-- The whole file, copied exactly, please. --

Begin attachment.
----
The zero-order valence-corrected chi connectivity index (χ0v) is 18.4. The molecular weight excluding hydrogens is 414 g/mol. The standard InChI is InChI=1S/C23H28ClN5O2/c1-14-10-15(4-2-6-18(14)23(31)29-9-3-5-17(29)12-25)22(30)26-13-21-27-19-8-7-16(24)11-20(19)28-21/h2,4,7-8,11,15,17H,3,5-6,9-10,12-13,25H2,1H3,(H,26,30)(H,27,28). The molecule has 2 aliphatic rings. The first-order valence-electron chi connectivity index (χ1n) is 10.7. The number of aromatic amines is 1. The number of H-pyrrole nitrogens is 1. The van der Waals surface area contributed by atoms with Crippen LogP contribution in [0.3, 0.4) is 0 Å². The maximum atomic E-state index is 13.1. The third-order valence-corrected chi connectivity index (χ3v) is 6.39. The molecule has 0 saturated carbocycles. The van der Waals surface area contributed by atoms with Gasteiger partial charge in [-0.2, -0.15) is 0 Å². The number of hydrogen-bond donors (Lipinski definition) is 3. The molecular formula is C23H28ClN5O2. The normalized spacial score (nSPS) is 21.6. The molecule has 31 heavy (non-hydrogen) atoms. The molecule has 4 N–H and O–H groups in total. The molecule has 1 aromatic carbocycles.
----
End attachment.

The zero-order valence-corrected chi connectivity index (χ0v) is 18.4. The molecular weight excluding hydrogens is 414 g/mol. The standard InChI is InChI=1S/C23H28ClN5O2/c1-14-10-15(4-2-6-18(14)23(31)29-9-3-5-17(29)12-25)22(30)26-13-21-27-19-8-7-16(24)11-20(19)28-21/h2,4,7-8,11,15,17H,3,5-6,9-10,12-13,25H2,1H3,(H,26,30)(H,27,28). The molecule has 2 aliphatic rings. The first-order valence-electron chi connectivity index (χ1n) is 10.7. The number of aromatic amines is 1. The number of H-pyrrole nitrogens is 1. The van der Waals surface area contributed by atoms with Crippen LogP contribution in [0.3, 0.4) is 0 Å². The maximum atomic E-state index is 13.1. The third-order valence-corrected chi connectivity index (χ3v) is 6.39. The molecule has 0 saturated carbocycles. The van der Waals surface area contributed by atoms with Gasteiger partial charge in [-0.2, -0.15) is 0 Å². The number of hydrogen-bond donors (Lipinski definition) is 3. The molecular formula is C23H28ClN5O2. The normalized spacial score (nSPS) is 21.6. The molecule has 31 heavy (non-hydrogen) atoms. The molecule has 4 N–H and O–H groups in total. The molecule has 1 aromatic carbocycles.